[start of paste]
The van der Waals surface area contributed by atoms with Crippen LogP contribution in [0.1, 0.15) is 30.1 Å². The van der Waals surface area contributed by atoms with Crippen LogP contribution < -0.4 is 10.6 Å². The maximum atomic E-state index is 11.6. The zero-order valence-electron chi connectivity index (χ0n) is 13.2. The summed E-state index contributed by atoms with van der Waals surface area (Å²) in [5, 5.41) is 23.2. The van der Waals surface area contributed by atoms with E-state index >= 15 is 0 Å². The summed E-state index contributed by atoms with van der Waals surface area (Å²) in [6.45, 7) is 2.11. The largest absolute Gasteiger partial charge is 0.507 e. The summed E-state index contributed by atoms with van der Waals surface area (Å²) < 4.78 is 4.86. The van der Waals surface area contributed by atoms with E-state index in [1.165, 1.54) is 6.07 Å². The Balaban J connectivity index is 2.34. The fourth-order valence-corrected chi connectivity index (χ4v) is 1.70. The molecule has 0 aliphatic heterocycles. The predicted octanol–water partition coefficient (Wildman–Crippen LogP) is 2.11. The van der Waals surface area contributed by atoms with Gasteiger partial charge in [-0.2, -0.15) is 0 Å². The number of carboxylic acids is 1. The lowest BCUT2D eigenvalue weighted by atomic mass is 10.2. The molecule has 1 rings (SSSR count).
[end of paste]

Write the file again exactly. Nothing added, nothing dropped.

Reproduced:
The van der Waals surface area contributed by atoms with Crippen LogP contribution in [0.1, 0.15) is 30.1 Å². The van der Waals surface area contributed by atoms with Crippen LogP contribution < -0.4 is 10.6 Å². The maximum atomic E-state index is 11.6. The zero-order valence-electron chi connectivity index (χ0n) is 13.2. The summed E-state index contributed by atoms with van der Waals surface area (Å²) in [5, 5.41) is 23.2. The van der Waals surface area contributed by atoms with E-state index >= 15 is 0 Å². The summed E-state index contributed by atoms with van der Waals surface area (Å²) in [6.45, 7) is 2.11. The largest absolute Gasteiger partial charge is 0.507 e. The summed E-state index contributed by atoms with van der Waals surface area (Å²) < 4.78 is 4.86. The van der Waals surface area contributed by atoms with E-state index in [1.165, 1.54) is 6.07 Å². The Balaban J connectivity index is 2.34. The fourth-order valence-corrected chi connectivity index (χ4v) is 1.70. The molecule has 0 aliphatic heterocycles. The predicted octanol–water partition coefficient (Wildman–Crippen LogP) is 2.11. The van der Waals surface area contributed by atoms with Gasteiger partial charge in [-0.2, -0.15) is 0 Å². The number of carboxylic acids is 1. The lowest BCUT2D eigenvalue weighted by atomic mass is 10.2. The molecule has 1 rings (SSSR count).